Banks take credit union regulator to court

Banks take credit union regulator to court
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A community-banking group has filed a lawsuit against the nation’s top regulator for credit unions, arguing one of its new rules creates massive loopholes that violate the will of Congress.

The Independent Community Bankers of America (ICBA) announced Wednesday that it had filed a legal challenge against regulations issued by the National Credit Union Administration (NCUA). In it, the group warned that rules completed in February that make it easier for credit unions to engage in business lending threaten to unfairly cut into community banking business, while circumventing statutory language governing credit unions.

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“The NCUA is attempting to unilaterally expand loopholes for tax-exempt credit unions by sidestepping Congress and putting consumers at risk,” said ICBA President and CEO Camden Fine. “This unlawful rule from the NCUA is the latest example of the agency stretching the law beyond its breaking point to serve as the tax-exempt credit union industry’s regulatory rubber stamp.”

This new lawsuit marks the latest development in a long-running feud between banks and credit unions. The two have constantly jockeyed for business across the country and for influence in Washington. Credit unions have chafed at restrictions placed on their business and pushed for legislative or regulatory expansions. And banks have argued that the tax exemption the credit unions enjoy presents an unfair advantage and their business activity should rightfully be curbed by Washington.

Specifically, the ICBA is crying foul over new rules that allow credit unions, which normally face a limit on the amount of business lending they can do, to not count nonmember business loans against their statutory member business-lending cap.

In February, the NCUA unanimously finalized the rule expanding the lending exemption, which Chairman Debbie Matz said ushered in a “new era” for credit unions.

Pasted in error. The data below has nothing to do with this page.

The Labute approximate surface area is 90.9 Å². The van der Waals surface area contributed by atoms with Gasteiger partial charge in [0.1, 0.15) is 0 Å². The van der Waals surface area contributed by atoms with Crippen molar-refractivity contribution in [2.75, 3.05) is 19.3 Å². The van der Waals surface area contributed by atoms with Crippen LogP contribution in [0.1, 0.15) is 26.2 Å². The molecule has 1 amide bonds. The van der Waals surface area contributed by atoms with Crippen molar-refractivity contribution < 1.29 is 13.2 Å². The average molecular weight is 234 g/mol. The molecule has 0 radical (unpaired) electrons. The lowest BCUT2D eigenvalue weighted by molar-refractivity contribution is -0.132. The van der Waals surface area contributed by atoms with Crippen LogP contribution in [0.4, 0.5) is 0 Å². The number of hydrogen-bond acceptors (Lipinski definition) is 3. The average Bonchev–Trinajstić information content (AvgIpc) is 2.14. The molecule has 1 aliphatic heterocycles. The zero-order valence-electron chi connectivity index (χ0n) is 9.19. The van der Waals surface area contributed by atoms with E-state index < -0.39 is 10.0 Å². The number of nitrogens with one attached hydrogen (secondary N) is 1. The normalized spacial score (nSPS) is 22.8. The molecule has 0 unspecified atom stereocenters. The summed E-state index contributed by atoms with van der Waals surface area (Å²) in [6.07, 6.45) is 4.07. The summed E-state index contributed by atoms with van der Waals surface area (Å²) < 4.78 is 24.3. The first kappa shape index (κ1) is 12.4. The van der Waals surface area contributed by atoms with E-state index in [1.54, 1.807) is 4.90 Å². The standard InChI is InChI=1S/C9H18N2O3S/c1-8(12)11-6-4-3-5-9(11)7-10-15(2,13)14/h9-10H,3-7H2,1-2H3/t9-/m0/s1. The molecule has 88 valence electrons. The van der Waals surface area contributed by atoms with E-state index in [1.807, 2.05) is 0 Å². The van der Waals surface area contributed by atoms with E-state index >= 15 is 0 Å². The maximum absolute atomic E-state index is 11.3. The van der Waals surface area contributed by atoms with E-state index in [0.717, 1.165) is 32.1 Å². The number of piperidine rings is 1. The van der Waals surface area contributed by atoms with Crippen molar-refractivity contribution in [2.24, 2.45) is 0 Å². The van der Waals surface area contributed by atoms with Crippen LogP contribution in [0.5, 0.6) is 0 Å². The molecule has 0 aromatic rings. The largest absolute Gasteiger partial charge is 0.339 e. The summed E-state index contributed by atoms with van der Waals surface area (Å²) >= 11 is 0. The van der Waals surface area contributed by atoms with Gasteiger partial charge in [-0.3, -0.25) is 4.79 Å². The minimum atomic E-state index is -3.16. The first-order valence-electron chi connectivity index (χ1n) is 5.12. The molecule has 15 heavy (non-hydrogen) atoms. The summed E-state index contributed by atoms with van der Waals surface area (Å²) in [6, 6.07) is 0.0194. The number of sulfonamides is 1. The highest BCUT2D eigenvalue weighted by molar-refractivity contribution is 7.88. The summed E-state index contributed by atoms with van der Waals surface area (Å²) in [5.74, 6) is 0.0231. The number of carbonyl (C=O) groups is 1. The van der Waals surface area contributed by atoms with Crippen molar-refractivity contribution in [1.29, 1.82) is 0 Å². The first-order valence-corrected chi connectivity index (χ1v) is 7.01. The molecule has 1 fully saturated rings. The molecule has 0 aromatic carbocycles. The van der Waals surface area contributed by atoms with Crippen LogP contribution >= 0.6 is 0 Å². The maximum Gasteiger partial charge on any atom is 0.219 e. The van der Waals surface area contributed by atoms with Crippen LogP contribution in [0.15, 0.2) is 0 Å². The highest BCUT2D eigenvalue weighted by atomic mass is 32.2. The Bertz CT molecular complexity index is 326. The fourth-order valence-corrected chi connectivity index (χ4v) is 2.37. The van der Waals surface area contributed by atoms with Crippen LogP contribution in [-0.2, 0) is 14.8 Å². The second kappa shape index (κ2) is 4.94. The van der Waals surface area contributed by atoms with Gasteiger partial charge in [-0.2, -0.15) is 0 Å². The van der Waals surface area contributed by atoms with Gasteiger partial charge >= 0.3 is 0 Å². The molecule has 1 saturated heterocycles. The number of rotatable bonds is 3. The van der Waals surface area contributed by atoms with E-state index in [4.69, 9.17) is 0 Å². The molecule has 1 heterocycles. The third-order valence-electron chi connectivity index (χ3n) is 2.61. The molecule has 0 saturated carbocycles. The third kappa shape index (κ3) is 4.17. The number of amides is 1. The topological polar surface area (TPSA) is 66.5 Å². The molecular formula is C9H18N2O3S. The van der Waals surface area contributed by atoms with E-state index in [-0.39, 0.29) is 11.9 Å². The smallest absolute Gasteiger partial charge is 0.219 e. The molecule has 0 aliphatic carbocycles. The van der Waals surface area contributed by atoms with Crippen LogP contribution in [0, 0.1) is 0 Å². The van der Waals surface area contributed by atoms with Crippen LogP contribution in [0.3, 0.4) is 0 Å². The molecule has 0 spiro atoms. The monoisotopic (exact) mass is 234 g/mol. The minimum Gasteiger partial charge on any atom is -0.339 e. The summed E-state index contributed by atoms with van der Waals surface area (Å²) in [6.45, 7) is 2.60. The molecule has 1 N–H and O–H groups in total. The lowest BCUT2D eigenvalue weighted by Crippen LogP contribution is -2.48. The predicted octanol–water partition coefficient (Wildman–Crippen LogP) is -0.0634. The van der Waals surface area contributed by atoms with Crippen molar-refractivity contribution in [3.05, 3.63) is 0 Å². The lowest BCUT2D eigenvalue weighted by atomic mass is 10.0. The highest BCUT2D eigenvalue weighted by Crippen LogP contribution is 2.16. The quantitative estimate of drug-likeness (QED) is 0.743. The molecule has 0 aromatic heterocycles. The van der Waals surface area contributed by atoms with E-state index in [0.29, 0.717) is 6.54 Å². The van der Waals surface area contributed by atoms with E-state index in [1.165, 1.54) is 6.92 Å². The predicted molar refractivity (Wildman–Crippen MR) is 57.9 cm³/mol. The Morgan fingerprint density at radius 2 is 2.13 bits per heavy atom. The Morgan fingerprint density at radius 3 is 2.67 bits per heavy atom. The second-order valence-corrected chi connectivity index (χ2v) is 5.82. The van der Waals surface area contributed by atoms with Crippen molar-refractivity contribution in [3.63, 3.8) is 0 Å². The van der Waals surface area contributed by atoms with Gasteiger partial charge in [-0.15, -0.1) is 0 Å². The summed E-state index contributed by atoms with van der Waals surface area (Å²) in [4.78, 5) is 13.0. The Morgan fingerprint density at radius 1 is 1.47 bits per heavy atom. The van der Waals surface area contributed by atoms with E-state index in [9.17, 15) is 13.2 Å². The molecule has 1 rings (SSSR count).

The rule change was presented as a shift from overly specific rules for credit unions to a more holistic approach that will allow credit unions to manage their portfolios in a way that suits their particular needs.

“It is time to transition from prescriptive limits to overarching principles that will provide greater flexibility for credit unions to serve more member businesses,” said Matz at the time.

But community banks, wary of credit unions gaining an advantage in attracting business, argue the new rule is effectively a massive loophole to allow credit unions to get around their lending caps.

“At ICBA, we believe that’s absurd and a perversion of the statute,” said Fine. “The NCUA has not offered a rational explanation for its radical policy change.”

Credit unions say they are ready to defend their business against any challenges from banks.

“We’re going to continue to vigorously defend the NCUA’s rule,” said Carrie Hunt, general counsel and executive vice president of government affairs with the National Association of Federal Credit Unions. “This is yet another step in banks trying to attack credit unions when in reality, they should be focused on serving their customers.”

In response to the lawsuit, an NCUA spokesman said the agency is reviewing the complaint, and will respond.

The suit was filed in the U.S. District Court of the Eastern District of Virginia.